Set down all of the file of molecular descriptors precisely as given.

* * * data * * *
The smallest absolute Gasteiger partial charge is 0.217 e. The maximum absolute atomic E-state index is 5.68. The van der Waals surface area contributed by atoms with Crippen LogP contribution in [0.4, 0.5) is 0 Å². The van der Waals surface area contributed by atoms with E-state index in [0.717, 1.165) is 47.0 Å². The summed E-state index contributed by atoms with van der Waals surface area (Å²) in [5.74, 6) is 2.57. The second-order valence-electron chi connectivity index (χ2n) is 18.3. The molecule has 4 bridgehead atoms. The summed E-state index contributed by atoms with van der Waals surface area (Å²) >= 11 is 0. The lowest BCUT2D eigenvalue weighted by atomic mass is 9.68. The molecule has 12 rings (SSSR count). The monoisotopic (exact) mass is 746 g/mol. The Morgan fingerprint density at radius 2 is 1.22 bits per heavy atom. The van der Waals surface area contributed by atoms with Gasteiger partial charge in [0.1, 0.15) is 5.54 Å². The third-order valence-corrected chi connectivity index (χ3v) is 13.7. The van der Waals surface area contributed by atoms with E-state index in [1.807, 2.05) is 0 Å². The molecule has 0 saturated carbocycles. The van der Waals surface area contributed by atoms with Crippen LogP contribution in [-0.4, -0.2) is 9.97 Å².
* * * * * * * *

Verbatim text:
The smallest absolute Gasteiger partial charge is 0.217 e. The maximum absolute atomic E-state index is 5.68. The van der Waals surface area contributed by atoms with Crippen LogP contribution in [0.4, 0.5) is 0 Å². The van der Waals surface area contributed by atoms with E-state index in [0.717, 1.165) is 47.0 Å². The summed E-state index contributed by atoms with van der Waals surface area (Å²) in [5.74, 6) is 2.57. The second-order valence-electron chi connectivity index (χ2n) is 18.3. The molecule has 4 bridgehead atoms. The summed E-state index contributed by atoms with van der Waals surface area (Å²) >= 11 is 0. The lowest BCUT2D eigenvalue weighted by atomic mass is 9.68. The molecule has 12 rings (SSSR count). The monoisotopic (exact) mass is 746 g/mol. The Morgan fingerprint density at radius 2 is 1.22 bits per heavy atom. The van der Waals surface area contributed by atoms with Gasteiger partial charge in [0.1, 0.15) is 5.54 Å². The third-order valence-corrected chi connectivity index (χ3v) is 13.7. The van der Waals surface area contributed by atoms with E-state index in [1.807, 2.05) is 0 Å². The molecule has 0 saturated carbocycles. The van der Waals surface area contributed by atoms with Crippen LogP contribution in [-0.4, -0.2) is 9.97 Å².